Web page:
If you are visiting Jerusalem and you want to do Some Shopping. So in Ben Yehuda Street is a very good option. The street is named after the founder of Modern Hebrew, Eliezer Ben-Yehuda. Even before the establishment of the State of Israel in 1948, Ben Yehuda St was already one of Jerusalem’s main streets. The street is lined with souvenir and Judaica shops and sidewalk cafes, and street musicians play there throughout the day. Nowadays it is a pedestrian mall and closed to vehicular traffic.
The street runs from the intersection of King George Street east to Zion Square and Jaffa Road. Together these three streets form the downtown triangle central business district. For one thing, Zion square is engraved in Israel’s collective memory, and I am referring to different right-wing protests over the decades. Notably the one against the late Yitzhak Rabin on the 5th of October 1995 that was assassinated one month later. In this demonstration, the heads of the right-wing participated including Benjamin Netanyahu where among other things a burial coffin, implying to Yitzhak Rabin was presented by the extremists in the crowd.
Ben Yehuda Shopping Center: Places For A Bite To Eat
Nearby there are small restaurants that are quite known to locals like Pinati on King George 13 St. The small Hummus eatery was first opened in 1975 and since then many prominent figures like Prime Ministers still come and eat there. Usually when its election time. Another option to desert in the area could be Babeitcafe.
Friendly staff and you can choose half and half toppings for your waffle. I think I did chestnut cream on one side and on the other hot fudge and strawberries. The cost was about $10 US. It’s in an area with tons of shops, outdoor seating, and busses, so lots to do before and after your waffle. Among locals, it is a known institution for the best Belgian waffle in the city. In fact, I remember myself as a student taking a bus downtown just to enjoy their delicious waffle. Located just off Ben Yehuda at 16 Shamai St behind Zion Square.
Ben Yehuda Shopping Center: Talitha Kumi Orphanage for Christian girls
So the British Anglicans and the German Lutherans founded from 1851 a number of girls’ schools in Palestine. Bishop Samuel Gobat and pastor Theodor Fliedner were leading persons. A school named “The Education House” arranged education in a rented house close to The Holy Sepulchre. The girls were taught by nurses and nuns in sewing and language. These nuns were recruited to Jerusalem and a hospital run by the same persons and organizations. They worked in the hospital daytime and taught at the school in the evening.
From 1860 the school moved to a place named “The Height of Gottfried” outside the Old City (the hill named after Gottfried of Bouillon, a crusader king of Jerusalem). From 1868 the school once again moved, now to a new impressive building called “Talitha Kumi” after Mark 5:41 there Jesus said: little girl I say to you arise! Conrad Schick was the architect of the new building located on what today is King George St. The building was taken down in 1980, but part of the “Conrad Schick” facade with a typical round clock was restored on the original place. Talitha Kumi still operates – now in Beit Jala.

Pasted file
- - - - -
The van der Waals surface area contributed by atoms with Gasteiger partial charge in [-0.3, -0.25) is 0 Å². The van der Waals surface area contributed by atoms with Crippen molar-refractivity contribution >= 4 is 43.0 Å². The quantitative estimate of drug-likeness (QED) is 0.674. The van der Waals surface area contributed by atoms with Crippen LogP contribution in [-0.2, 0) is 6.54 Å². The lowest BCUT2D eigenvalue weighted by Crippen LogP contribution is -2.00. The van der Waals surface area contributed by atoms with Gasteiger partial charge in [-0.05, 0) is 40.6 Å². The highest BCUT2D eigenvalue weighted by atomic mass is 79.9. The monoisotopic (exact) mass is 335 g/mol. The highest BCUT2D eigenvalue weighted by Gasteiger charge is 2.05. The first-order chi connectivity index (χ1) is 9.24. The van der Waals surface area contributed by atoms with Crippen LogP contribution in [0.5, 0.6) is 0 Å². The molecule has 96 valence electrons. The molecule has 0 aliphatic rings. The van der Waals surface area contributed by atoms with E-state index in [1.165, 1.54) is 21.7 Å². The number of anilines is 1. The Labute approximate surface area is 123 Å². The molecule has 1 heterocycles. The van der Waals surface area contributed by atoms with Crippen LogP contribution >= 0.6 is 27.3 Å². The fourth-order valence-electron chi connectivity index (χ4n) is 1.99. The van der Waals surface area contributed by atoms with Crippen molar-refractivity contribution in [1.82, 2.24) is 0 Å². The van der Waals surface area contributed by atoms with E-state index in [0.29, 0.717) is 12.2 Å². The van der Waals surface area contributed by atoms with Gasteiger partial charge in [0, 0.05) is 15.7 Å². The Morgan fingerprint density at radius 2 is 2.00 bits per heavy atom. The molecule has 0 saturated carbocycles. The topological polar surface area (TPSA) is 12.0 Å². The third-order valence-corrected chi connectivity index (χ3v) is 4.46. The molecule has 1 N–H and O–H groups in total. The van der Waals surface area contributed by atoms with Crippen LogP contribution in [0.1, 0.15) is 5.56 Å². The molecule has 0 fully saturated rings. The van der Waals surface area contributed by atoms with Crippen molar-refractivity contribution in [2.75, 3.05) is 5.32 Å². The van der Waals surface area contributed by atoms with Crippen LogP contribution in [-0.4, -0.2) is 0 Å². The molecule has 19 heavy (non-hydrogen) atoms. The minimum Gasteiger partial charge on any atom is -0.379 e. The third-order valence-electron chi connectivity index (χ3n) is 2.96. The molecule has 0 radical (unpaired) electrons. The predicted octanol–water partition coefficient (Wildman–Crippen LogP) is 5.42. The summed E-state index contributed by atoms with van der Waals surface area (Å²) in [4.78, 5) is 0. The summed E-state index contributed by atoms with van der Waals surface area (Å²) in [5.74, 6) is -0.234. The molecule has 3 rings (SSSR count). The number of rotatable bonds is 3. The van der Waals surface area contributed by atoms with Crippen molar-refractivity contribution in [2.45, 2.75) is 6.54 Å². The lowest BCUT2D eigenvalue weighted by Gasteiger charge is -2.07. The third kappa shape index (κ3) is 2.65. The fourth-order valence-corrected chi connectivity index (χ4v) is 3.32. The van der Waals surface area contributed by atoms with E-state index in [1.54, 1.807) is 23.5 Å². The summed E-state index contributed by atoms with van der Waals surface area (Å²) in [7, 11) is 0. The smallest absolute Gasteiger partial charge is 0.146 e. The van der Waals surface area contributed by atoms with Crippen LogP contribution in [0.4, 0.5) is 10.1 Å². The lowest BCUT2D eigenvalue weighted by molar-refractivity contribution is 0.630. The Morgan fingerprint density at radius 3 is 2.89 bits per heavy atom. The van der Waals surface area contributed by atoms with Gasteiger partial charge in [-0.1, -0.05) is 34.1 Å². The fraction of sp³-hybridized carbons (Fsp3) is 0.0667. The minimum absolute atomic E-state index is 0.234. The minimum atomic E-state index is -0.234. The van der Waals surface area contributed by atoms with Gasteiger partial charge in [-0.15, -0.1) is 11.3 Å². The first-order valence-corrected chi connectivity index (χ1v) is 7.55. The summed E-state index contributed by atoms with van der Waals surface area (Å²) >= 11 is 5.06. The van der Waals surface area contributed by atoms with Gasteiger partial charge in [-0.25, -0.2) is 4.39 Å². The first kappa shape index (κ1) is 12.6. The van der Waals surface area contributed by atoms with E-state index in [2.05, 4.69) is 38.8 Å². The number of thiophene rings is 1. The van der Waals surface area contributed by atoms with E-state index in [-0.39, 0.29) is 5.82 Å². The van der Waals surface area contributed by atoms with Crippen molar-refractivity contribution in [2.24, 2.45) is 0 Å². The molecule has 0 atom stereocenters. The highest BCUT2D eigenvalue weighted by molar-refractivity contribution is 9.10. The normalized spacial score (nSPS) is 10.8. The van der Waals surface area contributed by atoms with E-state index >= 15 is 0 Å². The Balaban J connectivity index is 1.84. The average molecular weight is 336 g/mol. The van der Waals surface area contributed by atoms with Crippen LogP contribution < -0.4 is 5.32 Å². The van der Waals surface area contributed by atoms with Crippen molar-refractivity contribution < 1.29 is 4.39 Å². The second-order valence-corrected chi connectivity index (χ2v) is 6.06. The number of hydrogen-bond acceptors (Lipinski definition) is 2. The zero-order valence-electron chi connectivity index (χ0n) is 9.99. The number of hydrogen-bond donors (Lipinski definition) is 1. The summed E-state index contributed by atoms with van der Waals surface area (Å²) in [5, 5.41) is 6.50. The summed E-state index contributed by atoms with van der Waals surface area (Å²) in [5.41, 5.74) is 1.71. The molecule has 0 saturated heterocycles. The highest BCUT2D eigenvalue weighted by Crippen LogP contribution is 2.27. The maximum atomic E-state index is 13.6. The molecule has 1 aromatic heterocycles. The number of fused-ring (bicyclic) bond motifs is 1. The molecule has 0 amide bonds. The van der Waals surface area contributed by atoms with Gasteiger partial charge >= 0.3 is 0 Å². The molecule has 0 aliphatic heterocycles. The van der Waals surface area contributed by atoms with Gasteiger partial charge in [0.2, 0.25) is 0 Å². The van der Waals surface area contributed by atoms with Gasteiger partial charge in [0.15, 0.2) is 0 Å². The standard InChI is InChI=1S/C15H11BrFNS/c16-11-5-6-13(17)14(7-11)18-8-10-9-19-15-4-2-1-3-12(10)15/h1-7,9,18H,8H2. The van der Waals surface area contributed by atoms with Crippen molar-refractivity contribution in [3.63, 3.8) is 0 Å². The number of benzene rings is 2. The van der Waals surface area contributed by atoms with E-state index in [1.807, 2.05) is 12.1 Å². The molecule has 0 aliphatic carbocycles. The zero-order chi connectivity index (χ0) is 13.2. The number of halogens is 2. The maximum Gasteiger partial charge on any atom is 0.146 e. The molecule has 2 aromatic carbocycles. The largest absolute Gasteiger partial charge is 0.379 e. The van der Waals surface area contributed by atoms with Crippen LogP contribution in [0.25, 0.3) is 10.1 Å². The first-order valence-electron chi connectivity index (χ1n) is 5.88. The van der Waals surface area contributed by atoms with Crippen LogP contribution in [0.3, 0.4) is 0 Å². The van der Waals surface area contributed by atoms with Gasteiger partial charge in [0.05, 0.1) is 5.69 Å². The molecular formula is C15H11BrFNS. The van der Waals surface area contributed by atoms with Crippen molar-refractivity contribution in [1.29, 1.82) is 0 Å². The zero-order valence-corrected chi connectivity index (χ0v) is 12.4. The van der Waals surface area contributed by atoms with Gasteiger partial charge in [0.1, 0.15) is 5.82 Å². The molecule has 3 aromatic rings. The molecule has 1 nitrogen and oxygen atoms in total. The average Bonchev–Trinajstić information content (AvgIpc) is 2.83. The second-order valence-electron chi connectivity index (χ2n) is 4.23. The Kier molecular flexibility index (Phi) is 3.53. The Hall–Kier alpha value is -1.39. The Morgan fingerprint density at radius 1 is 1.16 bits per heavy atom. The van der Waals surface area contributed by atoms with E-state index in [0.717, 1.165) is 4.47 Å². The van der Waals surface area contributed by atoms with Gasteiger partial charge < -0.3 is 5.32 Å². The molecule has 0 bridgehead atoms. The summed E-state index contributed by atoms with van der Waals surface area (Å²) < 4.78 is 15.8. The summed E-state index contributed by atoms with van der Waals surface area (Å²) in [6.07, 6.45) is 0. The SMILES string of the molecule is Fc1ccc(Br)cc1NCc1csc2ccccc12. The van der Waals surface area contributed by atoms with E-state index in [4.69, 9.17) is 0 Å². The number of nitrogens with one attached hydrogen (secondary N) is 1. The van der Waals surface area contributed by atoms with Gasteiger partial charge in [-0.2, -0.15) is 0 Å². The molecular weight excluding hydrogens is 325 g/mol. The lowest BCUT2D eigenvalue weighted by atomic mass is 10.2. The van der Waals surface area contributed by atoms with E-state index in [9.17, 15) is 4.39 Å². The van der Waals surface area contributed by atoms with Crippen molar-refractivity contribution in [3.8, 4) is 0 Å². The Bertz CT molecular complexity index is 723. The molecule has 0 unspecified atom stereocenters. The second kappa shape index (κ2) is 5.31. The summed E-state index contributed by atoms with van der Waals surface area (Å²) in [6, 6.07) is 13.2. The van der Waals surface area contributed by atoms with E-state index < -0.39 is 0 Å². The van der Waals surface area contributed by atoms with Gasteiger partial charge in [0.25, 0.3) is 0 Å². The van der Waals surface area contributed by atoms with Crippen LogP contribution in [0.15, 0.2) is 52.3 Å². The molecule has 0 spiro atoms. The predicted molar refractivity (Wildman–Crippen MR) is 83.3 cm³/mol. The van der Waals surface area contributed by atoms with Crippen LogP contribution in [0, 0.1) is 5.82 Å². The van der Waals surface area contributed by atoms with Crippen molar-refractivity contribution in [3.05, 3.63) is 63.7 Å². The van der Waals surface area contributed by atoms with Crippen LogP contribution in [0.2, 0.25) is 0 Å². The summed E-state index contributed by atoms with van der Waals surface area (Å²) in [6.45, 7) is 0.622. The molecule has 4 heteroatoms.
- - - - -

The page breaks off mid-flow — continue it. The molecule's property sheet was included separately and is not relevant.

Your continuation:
In this Instagram photo, we can see what is now left of the façade of Talitha Kumi. Nothing but that was left sadly.
Frumin House: The First Sessions of the Knesset Took Place
Near Talita Kumi just a few meters away there is the famous Frumin House where the very first Knesset sessions took place. Up until the end of 1949, meetings of the Provisional State Council and the first Knesset sessions had been held in several Tel Aviv locations, including the Tel Aviv Museum of Art in Dizengoff House (today Independence Hall), and in the “Kessem” movie house located at Knesset Square. On 26 December 1949, the Knesset moved to Jerusalem, where it held its first meetings in the Jewish Agency’s impressive semi-circular building in Rehavia. After weighing several options, including the King David Hotel, the Knesset selected Froumine House for a more permanent meeting place. At the time, it was still unfinished. From 13 March 1950, meetings of the Knesset were held there.
During the Knesset sessions, King George Street in the area of Froumine House was closed for traffic; which caused great disruption to residents of the city. In addition, the location of Knesset meetings on a main street in the city center resulted in security problems. During the demonstration against the Reparations Agreement between Israel and West Germany in 1952; protesters threw stones at the building, shattering windows and penetrating the plenum chamber.
A hand grenade was also thrown into the plenum hall in 1957, which wounded Golda Meir, David Ben-Gurion, Moshe Shapira, and Moshe Carmel. Nevertheless, the “old Knesset building” was the site of a number of formative civil events, such as the passage of the Law of Return (1950). The Knesset relocation occurred during the Sixth Knesset. The last meeting of the Knesset at Froumine House was held on 11 August 1966. After recess, the session resumed on 30 August 1966, at its new campus in the Jerusalem neighborhood of Givat Ram.